Using your Valentine’s Day chocolates to demonstrate density

Before your students arrive, unwrap a Snickers® candy bar and a 3 Musketeers® candy bar (any size is acceptable). Have a large, transparent container filled with water set up in the front of the classroom. Drop the two, seemingly identical, candy bars into the water and let the discussion begin.

Clear glass of water with two squares of chocolate, one floating, the other one has sunk to the bottom.

Some possible classroom discussion ideas are:

  • Would a king-size candy bar float or sink?
  • Have students calculate the density. How might they determine the volume of the bar?
  • Is the chocolate bar homogeneous or heterogeneous?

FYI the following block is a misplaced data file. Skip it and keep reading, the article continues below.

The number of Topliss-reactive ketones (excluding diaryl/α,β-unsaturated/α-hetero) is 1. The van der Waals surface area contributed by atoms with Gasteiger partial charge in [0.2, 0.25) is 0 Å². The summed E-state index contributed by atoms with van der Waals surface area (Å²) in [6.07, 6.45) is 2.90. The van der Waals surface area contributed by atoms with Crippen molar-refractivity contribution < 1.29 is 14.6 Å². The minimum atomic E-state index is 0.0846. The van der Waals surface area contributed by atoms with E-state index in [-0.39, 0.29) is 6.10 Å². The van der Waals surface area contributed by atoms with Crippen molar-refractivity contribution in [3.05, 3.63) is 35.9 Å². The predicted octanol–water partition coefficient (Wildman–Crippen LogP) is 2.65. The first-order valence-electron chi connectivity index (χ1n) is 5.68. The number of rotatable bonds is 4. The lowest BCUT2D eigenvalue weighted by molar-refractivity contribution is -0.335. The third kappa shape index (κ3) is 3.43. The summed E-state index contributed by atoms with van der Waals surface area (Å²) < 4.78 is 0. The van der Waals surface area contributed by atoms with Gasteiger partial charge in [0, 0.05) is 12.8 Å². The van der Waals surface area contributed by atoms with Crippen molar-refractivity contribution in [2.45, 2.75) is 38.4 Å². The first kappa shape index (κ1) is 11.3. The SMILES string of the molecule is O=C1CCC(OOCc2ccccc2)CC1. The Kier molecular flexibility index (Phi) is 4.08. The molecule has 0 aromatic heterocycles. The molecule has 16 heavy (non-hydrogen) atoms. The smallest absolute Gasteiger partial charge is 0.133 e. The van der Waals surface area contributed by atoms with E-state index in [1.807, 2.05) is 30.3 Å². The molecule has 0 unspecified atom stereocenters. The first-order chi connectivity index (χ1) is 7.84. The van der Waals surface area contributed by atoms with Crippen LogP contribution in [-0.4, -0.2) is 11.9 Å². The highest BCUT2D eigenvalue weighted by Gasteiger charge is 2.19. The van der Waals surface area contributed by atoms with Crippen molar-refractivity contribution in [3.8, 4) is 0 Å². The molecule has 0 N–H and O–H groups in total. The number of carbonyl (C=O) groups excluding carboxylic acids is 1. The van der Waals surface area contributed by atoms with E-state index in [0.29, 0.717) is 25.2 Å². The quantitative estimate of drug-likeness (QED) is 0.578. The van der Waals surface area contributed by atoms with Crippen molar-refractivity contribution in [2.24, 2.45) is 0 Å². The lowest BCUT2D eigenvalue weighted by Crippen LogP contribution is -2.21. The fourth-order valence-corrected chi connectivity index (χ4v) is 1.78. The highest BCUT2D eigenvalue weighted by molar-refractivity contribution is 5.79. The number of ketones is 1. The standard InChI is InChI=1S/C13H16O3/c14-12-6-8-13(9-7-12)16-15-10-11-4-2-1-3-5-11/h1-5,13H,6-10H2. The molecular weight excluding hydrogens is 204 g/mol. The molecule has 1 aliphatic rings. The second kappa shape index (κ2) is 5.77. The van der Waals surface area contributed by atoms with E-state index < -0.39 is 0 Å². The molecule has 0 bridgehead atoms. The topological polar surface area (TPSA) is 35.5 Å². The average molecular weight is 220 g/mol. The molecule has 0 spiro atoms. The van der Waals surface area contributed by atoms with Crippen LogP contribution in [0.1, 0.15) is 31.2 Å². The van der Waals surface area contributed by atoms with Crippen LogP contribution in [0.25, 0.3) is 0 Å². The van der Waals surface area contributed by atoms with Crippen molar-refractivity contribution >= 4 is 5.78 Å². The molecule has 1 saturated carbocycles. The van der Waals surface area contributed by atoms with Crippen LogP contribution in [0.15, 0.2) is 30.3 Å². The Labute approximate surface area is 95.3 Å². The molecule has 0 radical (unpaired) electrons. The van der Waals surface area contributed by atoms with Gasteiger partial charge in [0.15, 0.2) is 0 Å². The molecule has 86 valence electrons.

• Would the bar that sank float if cut into two pieces?

All this from a beaker of water and two candy bars — and if you have any chocolate samples left over to share, students will love chemistry even more this Valentine’s Day. You might even want to experiment with some chocolate hearts.

This activity was taken from a blog called Science Matters written by Karen Hickland. Karen has set up the blog to help provide quality science education; breaking down the misconceptions that keep students and teachers from believing that science is fun and accessible to everyone.